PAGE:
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Argument paper for american political science - Essay Example

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Freedom of speech is an essential doctrine within a liberal democracy. Without the right to express one's viewpoints regardless of content, it would be impossible to guarantee an open and informed public discourse that is necessary to make informed and objective decisions regarding political representation, association, and economics, just to name a few…
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Argument paper for american political science
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Download file to see previous pages As important as freedom of speech is to facilitating liberal public discourse in a democracy, there are certainly limits that most democratic countries have considered reasonable to place on that right. Freedom of expression has been subject to reasonable time, place and manner restrictions designed to accommodate the dissemination of ideas in a way that does not hurt people or threaten the security and well being of society. Lewd and obscene, profane, libelous or slanderous expressions are all categories that have been considered ripe for government regulation in liberal democracies. So-called "fighting words," those aimed at inciting violence or breach of peace, have also been restricted (Beauharnais v. People of State of Illinois, 1952). One cannot, nor should they reasonably expect to be allowed to, yell "fire" in a crowded theater when no such emergency exists. Such limitations on speech are consistent with the spirit and intent of the First Amendment, which arguably was intended by the Framers of the Constitution to protect a free and open public discourse from government intrusion. This essay goes on to discuss these and other reasonably acceptable limitations on free speech in liberal democracies.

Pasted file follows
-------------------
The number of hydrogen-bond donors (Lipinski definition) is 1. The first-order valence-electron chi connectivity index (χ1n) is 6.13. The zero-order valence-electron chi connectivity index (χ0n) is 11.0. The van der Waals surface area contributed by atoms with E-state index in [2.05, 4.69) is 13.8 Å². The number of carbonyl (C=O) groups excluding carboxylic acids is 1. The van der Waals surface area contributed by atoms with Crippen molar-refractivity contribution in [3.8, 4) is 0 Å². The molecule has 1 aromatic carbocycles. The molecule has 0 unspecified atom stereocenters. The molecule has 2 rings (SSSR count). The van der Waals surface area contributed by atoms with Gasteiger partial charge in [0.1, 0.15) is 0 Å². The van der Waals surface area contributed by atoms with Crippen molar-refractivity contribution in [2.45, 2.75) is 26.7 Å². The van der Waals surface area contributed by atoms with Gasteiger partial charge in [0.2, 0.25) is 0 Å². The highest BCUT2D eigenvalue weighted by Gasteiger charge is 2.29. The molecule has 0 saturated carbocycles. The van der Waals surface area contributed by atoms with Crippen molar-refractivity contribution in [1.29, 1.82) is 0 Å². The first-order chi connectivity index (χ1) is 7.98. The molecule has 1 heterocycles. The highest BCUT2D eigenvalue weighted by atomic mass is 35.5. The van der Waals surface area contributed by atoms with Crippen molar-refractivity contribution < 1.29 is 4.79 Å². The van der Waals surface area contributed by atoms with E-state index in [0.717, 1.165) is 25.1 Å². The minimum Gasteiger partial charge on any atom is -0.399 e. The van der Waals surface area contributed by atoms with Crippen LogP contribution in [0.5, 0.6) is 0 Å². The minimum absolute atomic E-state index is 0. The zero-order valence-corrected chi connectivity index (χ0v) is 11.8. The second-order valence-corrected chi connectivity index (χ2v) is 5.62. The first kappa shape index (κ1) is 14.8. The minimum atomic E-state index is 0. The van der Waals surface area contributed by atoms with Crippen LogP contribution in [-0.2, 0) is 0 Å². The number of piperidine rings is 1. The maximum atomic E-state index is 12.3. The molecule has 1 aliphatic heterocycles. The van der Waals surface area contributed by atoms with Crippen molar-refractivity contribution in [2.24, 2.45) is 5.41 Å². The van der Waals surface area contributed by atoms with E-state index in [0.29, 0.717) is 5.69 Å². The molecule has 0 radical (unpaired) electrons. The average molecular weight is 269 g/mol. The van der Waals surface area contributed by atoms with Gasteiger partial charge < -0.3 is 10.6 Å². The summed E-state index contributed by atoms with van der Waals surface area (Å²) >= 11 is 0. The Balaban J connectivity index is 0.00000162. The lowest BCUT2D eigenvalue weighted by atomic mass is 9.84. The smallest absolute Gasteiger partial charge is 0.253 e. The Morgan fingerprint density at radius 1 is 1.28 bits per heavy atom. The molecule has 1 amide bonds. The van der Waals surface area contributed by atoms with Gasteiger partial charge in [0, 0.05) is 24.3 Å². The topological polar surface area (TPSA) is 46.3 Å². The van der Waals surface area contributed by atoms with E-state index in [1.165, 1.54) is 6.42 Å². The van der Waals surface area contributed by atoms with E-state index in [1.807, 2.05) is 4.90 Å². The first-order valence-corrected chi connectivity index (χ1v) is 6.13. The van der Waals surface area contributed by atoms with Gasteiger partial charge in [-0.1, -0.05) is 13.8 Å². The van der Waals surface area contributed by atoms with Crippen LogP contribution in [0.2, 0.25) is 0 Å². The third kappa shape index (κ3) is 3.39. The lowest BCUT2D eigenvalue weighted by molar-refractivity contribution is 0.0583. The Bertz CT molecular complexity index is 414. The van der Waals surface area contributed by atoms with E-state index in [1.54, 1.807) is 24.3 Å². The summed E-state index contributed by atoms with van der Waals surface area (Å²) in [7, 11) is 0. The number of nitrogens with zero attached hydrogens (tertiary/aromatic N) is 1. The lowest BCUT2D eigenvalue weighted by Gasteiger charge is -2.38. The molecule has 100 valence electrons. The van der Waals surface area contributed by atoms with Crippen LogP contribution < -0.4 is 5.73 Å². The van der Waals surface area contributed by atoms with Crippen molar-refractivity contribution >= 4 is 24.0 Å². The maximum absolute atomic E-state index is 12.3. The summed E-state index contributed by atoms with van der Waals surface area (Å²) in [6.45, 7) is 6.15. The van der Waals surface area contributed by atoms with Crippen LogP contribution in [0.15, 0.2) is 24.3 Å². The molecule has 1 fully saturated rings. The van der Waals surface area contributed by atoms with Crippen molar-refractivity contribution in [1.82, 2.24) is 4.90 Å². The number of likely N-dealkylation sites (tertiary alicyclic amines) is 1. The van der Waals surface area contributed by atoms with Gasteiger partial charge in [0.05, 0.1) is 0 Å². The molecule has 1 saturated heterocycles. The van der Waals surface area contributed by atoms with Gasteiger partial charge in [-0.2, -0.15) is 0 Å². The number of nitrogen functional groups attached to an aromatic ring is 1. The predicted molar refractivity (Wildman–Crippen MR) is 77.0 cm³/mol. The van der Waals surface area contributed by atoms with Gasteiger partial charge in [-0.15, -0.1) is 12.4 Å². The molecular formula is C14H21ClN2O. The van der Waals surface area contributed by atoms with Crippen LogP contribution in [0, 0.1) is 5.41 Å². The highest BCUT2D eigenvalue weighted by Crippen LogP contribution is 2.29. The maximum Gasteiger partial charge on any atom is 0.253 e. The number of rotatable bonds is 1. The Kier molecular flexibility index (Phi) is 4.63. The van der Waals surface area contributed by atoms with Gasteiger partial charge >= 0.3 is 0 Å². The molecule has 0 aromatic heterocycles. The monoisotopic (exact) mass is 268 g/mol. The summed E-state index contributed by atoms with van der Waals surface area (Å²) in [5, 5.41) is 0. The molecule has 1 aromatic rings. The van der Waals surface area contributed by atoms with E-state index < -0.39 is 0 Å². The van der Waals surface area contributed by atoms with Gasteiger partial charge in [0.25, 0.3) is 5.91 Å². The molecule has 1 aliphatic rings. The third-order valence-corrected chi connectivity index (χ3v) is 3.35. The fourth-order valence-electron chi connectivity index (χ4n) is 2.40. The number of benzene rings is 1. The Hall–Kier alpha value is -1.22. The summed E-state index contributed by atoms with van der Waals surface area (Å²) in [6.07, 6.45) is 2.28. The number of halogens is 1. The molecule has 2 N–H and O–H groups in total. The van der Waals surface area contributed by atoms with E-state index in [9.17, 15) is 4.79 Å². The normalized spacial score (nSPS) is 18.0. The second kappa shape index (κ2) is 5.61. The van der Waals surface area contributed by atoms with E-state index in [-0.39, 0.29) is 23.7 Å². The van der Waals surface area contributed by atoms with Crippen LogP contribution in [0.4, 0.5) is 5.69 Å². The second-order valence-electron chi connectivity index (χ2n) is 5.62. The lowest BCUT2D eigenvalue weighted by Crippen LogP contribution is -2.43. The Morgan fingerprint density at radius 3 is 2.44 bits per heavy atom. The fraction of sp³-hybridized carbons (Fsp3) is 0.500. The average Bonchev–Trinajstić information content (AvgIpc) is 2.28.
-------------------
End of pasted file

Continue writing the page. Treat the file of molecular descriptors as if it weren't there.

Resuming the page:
Restricted Speech under the First Amendment
There is a vast body of American jurisprudence that addresses the extent to which the government can constitutionally abridge speech and other forms of expression. The U.S. Supreme Court has interpreted the First Amendment numerous times, and in so doing has clearly defined the scope of the freedom of speech and the extent to which government may limit it. In summary, the general rule is that all speech is presumably protected unless the government has an important, substantial and content-neutral interest in limiting it, and that limit is narrowly tailored to the interest. According to the Supreme Court, "Government regulation of expressive conduct is sufficiently justified if it is within the constitutional power of the government, if it furthers an important or substantial governmental interest, if the governmental interest is unrelated to suppression of free expression, and if the incidental restriction on alleged First Amendment freedoms is not greater than is essential to furtherance of that interest" (Barnes v. Glen Theater, Inc., 1991).
That general rule raises a host of other questions around what is meant by "important" or "substantial" interest, what is considered a "content-neutral" restriction, etc. All of these more miniscule issues have been addressed by the Court. Ultimately, at least in the United States' version of liberal democracy, the government has been able to regulate speech under many circumstances when doing so furthers legitimate and reasonable interests. Such forms of expression as pornography, commercial speech (advertisements), political campaign donations, and others have been reasonably restricted within the U.S. These kinds of limitations are arguably appropriate and necessary for an ordered society in which a balance is sought between the need for openness and free thought and expression, and the need for people to be able to live comfortably and securely.
Liberal democracy is not anarchy. It does not mean that people can say or do ...Download file to see next pagesRead More
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